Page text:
# Organic Chemistry/Introduction to reactions/Gibbs free energy

**Gibbs free energy** is represented by the following equation:

**ΔG = ΔH -TΔS**

- ΔG is the change in Gibbs free energy.
- ΔH is the change in potential energy, sometimes known as the enthalpy of a system.
- T is the temperature in Kelvin.
- ΔS is a statistical correlation, known as the entropy of a system.

The basic principle is that *total* entropy increases. This increase can be because of an increase in the entropy of the chemicals, *ΔS*, or because the reaction has produced heat, increasing the entropy of the environment.

The Gibbs free energy lets us calculate the total increase in entropy, including the effects on the environment, without needing to know anything about the environment.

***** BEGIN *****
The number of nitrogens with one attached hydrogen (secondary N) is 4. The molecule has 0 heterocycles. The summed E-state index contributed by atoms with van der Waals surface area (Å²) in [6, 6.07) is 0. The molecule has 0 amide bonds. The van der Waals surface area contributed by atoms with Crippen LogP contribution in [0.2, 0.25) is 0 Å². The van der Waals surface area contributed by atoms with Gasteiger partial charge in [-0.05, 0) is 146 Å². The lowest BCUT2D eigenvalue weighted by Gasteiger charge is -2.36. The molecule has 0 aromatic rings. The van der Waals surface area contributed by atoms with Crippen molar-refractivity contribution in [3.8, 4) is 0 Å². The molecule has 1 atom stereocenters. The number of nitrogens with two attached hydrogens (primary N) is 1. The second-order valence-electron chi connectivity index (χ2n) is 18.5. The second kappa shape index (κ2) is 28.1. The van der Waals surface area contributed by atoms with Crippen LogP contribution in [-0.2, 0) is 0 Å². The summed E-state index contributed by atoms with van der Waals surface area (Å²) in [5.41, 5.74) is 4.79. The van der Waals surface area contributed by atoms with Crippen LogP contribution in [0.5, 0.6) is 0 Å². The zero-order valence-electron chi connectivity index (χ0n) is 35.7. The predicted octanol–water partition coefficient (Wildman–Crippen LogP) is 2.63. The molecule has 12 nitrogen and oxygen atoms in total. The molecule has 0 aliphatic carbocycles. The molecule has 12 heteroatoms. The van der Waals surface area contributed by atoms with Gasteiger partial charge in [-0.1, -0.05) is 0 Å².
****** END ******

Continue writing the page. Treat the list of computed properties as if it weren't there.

At *low* temperatures, *ΔG* is approximately *ΔH*, and nature favours the reaction with lowest energy products, which release the most heat. This may *reduce* the entropy of the *system*, but the *increase* in the entropy of the *environment* more than compensates.

At *high* temperatures, *ΔG* is approximately *-TΔS*, and nature favours the reaction with high energy products, which may actually absorb heat. This may *reduce* the entropy of the *environment*, but the *increase* in the entropy of the *system* more than compensates.

Either way, the Gibbs free energy *always* decreases.

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